Grassroots figureheads - Peter Augustine, County Coach Developer at The FA (Part One)
Grassroots football is the heart and soul of the game. For the hundreds of thousands of participants, it is their opportunity to be involved in a sport they are truly passionate about.
In a new feature series, Kick It Out will speak to figureheads and representatives of the grassroots game as they offer their unique thoughts from the amateur and community level.
In the first of the new series, Peter Augustine, County Coach Developer at The FA, reveals how his passion for developing players led to a career in coaching and discusses the opportunities available for coaches in the sport.
The idea of becoming a coach was always at the forefront of Peter Augustine’s mind. As his semi-professional career came towards its conclusion, Peter knew it was time to take his career in football in a different direction.
“I played in non-league around the Ryman Premier level – what would nowadays be known as the localised conference divisions. For myself, the transition from coaching to playing was fairly easy because I never saw myself as the most gifted player, but I used to work very hard at understanding the game, and because of that going into coaching seemed quite natural.
“It was more to do with the fact that I had played the game for a little bit and I wanted to continue my involvement in football after I had finished playing. I realised quickly that I wasn’t going to get anywhere unless I had coaching badges; so I started on this journey.”
The next stage of Peter’s coaching aspirations was to get the necessary qualifications required. He spent several years achieving his current UEFA A-License status, and it was a path which wasn’t the easiest to walk.
“The thing about getting the (coaching) badges was I didn’t realise how easy it would be to get on the necessary courses; but there were barriers put in the way.
“When I stopped playing, I asked a few people about getting qualified and they said to me ‘oh, it’s not for you son – you don’t want to go into this line of work’ and words to that extent. Even just getting assistance to get onto a course was quite tough.
“To be honest, I think at that time there weren’t many black coaches, and a lot of my peers would said ‘it’s not what ‘we’ do’. I simply thought ‘no’ – that wasn’t going to be good enough for me.”
The comments clearly didn’t deter Peter who went on to coach at the likes of Edgware Town, Epsom & Ewell, Dorking and Hampton and Richmond before taking his current position, which involves working closely with Surrey FA.
He believes the obstacles that were once put in front of him have now been eradicated.
“I think there has never been a better time to be a football coach. The courses are so much more accessible and they are much better advertised so it doesn’t matter what level you’re coaching at; you can get a qualification which suits you.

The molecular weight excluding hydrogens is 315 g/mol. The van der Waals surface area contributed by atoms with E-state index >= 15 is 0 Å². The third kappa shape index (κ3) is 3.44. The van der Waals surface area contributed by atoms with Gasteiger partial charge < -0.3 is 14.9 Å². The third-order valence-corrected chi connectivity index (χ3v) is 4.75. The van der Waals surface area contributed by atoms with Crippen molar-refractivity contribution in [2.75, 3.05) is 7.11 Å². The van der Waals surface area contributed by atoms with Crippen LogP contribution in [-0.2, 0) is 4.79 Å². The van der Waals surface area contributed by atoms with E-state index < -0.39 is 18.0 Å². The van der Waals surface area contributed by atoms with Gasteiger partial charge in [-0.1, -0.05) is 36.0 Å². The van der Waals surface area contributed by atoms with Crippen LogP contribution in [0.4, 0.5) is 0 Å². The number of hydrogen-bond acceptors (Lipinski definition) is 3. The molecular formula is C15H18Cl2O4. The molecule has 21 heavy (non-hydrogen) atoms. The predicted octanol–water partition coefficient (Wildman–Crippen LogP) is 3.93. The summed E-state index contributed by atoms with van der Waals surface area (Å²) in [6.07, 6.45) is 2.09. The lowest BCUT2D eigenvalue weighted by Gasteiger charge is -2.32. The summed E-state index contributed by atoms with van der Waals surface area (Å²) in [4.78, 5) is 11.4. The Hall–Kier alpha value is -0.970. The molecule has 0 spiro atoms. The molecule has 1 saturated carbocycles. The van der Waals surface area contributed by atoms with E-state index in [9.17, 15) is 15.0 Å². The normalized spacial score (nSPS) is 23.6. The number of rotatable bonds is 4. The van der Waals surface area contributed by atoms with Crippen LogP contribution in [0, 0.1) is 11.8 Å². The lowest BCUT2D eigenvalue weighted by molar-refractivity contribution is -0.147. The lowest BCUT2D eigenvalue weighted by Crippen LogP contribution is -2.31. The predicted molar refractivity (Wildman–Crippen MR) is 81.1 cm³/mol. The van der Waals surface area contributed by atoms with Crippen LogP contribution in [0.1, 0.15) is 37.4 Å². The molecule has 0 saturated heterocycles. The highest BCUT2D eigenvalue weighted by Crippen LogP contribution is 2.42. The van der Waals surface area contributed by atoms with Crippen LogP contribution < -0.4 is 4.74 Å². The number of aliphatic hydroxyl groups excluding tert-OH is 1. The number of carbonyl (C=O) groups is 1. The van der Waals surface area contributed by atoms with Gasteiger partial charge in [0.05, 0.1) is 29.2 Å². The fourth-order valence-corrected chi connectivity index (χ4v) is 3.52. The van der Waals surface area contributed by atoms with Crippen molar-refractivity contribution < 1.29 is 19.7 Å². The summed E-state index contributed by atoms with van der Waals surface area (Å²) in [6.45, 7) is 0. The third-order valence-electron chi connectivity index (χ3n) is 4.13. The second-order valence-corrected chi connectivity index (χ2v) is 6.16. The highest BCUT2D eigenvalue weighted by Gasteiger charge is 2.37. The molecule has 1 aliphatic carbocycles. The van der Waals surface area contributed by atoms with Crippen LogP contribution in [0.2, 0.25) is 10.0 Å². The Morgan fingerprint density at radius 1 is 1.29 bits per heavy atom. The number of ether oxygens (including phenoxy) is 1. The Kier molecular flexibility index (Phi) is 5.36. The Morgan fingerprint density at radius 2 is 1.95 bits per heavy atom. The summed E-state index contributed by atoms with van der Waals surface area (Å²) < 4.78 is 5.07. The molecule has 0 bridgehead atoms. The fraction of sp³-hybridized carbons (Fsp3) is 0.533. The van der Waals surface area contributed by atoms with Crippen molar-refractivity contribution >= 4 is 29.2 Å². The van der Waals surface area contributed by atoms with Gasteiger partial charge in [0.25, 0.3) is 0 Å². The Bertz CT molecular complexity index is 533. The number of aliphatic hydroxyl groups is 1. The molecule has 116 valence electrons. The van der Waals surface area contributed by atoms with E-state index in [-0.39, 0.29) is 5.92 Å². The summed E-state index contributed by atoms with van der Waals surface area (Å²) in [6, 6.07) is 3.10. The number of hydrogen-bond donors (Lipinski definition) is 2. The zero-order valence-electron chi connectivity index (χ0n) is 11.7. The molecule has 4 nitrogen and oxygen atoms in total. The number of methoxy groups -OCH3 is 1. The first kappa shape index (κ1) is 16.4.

“From my point of view, I believe there are currently no barriers in place to anybody becoming a coach – the only barrier in place is the lack of job opportunities available.
“I think there are a lot of resources available to coaches these days to develop now but there could always be more. But the truth is there are opportunities like CPD (Continual Professional Development), and programmes online, including coaching masterclasses on The FA Website.
“When I was going on my journey, I always had a thirst for more knowledge so I could be better. I wanted to understand what I could do to improve players.”
Peter believes that coaches need to be dedicated to their art to be successful. But he is unsure whether some are at the grassroots level.
“I’ve worked in the men’s and women’s game and kind of done it all in terms of coaching, but I always strive to understand more about what makes players tick. What makes them think and decide on certain decisions on the pitch.
“I wanted to learn those things but I’m not sure if there are enough coaches that do.
“I think anybody can coach, but not everybody can coach well. People have to understand that it isn’t simply about putting cones and shouting at players to run from one end of the pitch to the other.
“I think at the grassroots level it’s more of a case of getting people involved at that level to understand that they need to be qualified to coach football. And the reason behind that is with qualifications comes knowledge. You will gain information not just from the tutor but also your fellow coaches on the same course.
“It’s about understanding why players come to your training sessions – and if you don’t understand that, you are always going to sell them short.”
In part two, Peter discusses what The FA are doing to create coaching opportunities within the counties and the importance of Kick It Out.